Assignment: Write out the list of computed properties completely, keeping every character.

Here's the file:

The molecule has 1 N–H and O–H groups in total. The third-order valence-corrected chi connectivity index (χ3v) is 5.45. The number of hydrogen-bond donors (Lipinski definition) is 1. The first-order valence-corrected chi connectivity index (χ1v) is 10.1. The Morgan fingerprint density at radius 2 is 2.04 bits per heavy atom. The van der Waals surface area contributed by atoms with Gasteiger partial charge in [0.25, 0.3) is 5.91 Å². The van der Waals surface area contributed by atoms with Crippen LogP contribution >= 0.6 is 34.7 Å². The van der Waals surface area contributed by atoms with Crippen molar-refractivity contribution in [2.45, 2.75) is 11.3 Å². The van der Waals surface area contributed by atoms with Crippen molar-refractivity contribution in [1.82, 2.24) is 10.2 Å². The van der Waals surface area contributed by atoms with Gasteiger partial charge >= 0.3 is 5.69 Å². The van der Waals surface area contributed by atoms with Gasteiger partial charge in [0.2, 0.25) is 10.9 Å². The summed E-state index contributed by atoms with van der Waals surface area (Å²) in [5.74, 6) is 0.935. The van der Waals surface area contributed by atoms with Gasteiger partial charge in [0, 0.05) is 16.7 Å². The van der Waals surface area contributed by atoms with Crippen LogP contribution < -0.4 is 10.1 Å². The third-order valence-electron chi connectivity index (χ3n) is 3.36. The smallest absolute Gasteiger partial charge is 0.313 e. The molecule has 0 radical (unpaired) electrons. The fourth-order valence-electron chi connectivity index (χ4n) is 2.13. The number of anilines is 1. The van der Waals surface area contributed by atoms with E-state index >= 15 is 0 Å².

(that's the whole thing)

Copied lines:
The molecule has 1 N–H and O–H groups in total. The third-order valence-corrected chi connectivity index (χ3v) is 5.45. The number of hydrogen-bond donors (Lipinski definition) is 1. The first-order valence-corrected chi connectivity index (χ1v) is 10.1. The Morgan fingerprint density at radius 2 is 2.04 bits per heavy atom. The van der Waals surface area contributed by atoms with Gasteiger partial charge in [0.25, 0.3) is 5.91 Å². The van der Waals surface area contributed by atoms with Crippen LogP contribution >= 0.6 is 34.7 Å². The van der Waals surface area contributed by atoms with Crippen molar-refractivity contribution in [2.45, 2.75) is 11.3 Å². The van der Waals surface area contributed by atoms with Crippen molar-refractivity contribution in [1.82, 2.24) is 10.2 Å². The van der Waals surface area contributed by atoms with Gasteiger partial charge >= 0.3 is 5.69 Å². The van der Waals surface area contributed by atoms with Gasteiger partial charge in [0.2, 0.25) is 10.9 Å². The summed E-state index contributed by atoms with van der Waals surface area (Å²) in [5.74, 6) is 0.935. The van der Waals surface area contributed by atoms with Gasteiger partial charge in [0, 0.05) is 16.7 Å². The van der Waals surface area contributed by atoms with Crippen LogP contribution < -0.4 is 10.1 Å². The third-order valence-electron chi connectivity index (χ3n) is 3.36. The smallest absolute Gasteiger partial charge is 0.313 e. The molecule has 0 radical (unpaired) electrons. The fourth-order valence-electron chi connectivity index (χ4n) is 2.13. The number of anilines is 1. The van der Waals surface area contributed by atoms with E-state index >= 15 is 0 Å².